Azerbaijan President Ilham Aliyev is being sued by an opposition activist after being blocked from the leader’s official Facebook account.
Ahmad Mammadli, the 21-year-old chairman of the small opposition group Demokratiya-1918, filed a lawsuit on April 9 at a district court in Baku against Aliyev, arguing that the block means that he is deprived of access to public information.
At the same time he sent a formal inquiry to the president’s office asking for details on the blocking practice and how the social media pages are operated more generally. (He has not yet received a response.)
He said he has only been blocked from Aliyev’s account on Facebook, although he also has interacted – critically – with the president on Twitter and Instagram, as well.
"Some time ago I wanted to check some posts on the president's page, then I realized I couldn't enter,” he told Eurasianet. “I thought maybe it was a technical problem, I asked some friends to check it on their accounts, and they could all enter. I realized I was blocked.”
“I was mostly active on Instagram and Twitter, replying and retweeting,” he added. “On Facebook I would mostly write my own posts, tagging Aliyev."
Mammadli is not the only Azerbaijani activist blocked from Aliyev’s social media: Azerbaijani news outlet Mikroskop reported that it had found at least 20 political and public figures who had been blocked, mostly on Facebook but some on Twitter as well. That is to say nothing of the countless ordinary users who have been blocked after criticizing the president.
In the comment section of Mikroskop’s story on Facebook, some users reported that they went to the president’s page and found that they had been blocked, too. “Even people who just respond 😂 to a post are blocked, it’s nothing new,” one wrote.
Human rights activist Fuad Ahmadli says he found out in March that he was blocked from viewing Aliyev’s Facebook page. “He can’t just block and unblock anyone he wants,” Ahmadli told Mikroskop. “It’s a state resource funded by our taxes, so seeing us blocked on this resource was strange and saddening.”
Other of the activists who were blocked also are considering suing Aliyev, Mikroskop reported, though so far no other suits have been filed.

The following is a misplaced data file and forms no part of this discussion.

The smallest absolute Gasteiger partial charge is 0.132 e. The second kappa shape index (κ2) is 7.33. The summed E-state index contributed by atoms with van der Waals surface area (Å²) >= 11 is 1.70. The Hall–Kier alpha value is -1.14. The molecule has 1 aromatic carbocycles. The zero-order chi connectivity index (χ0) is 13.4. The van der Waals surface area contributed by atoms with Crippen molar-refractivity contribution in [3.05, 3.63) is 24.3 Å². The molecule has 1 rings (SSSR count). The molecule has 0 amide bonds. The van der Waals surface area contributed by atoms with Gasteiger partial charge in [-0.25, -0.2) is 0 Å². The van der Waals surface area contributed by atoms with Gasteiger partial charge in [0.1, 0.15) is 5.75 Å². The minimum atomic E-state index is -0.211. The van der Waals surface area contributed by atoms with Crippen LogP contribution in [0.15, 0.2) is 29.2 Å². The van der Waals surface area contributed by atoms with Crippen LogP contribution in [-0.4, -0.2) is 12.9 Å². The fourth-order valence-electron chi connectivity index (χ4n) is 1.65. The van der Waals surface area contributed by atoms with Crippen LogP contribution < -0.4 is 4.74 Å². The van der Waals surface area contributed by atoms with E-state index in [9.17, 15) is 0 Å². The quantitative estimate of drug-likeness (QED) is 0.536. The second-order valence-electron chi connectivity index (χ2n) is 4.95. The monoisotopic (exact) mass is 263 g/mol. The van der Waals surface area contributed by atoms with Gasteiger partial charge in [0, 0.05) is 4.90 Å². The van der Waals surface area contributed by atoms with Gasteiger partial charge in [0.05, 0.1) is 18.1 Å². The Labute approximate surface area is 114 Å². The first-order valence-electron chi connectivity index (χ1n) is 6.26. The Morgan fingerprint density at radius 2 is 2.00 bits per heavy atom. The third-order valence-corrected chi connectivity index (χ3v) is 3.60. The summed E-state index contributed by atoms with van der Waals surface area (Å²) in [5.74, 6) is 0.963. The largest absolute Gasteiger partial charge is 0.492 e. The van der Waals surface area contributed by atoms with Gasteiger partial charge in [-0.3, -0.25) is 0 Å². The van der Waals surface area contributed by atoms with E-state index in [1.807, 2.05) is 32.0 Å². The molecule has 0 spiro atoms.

Critics argue that the practice is a breach of Azerbaijanis’ right to receive information as well as freedom to criticize the president publicly. “According to the constitution, all officials have an obligation to listen to citizens; in that framework, this too [blocking on social media] is an issue, violation of which falls under that category,” media lawyer Alasgar Mammadli told RFE/RL.
The case is not unique to Azerbaijan. Perhaps most famously, former United States President Donald Trump was sued successfully for blocking people on Twitter; American courts ruled that the president’s account was a public forum and that it violated the right to freedom of speech to block people because of their viewpoints.
In neighboring Georgia, opposition politician Giorgi Noniashvili sued the Ministry of Justice after it deleted a comment and blocked him from the ministry’s Facebook page. The ministry came up with a “trick” and unblocked him days before the trial was to begin, so that the judge dismissed the suit, Noniashvili told Eurasianet. He said he was aware of similar lawsuits that also were dismissed because of similar tactics.
It’s not even the first such lawsuit in Azerbaijan: In August 2021, prominent activist Bakhtiyar Hajiyev reported that he had sued Aliyev in a district court in Baku after being blocked on all Aliyev’s social media accounts. “Perhaps if I wrote flattering comments on the President’s posts, liked all of them, and put heart emojis, he [Aliyev] wouldn’t block me,” he told RFE/RL then.
The court dismissed Hajiyev’s application days later, arguing that the activist mentioned in his letter that the pages were “probably managed by the presidential administration,” and thus Aliyev could not be held personally accountable and brought in as a defendant in the case. Hajiyev sued again, this time removing that part from his complaint. Thus far there has been no progress in the case, with no scheduled trials.
Ahmad Mammadli also isn’t keeping his hopes up. “I don’t have high expectations from local courts,” he told Eurasianet. “I’m prepared to take the case to the European Court of Human Rights because I’m also interested in what they have to say.”
With additional reporting by Nini Gabritchidze
Heydar Isayev is a journalist from Baku.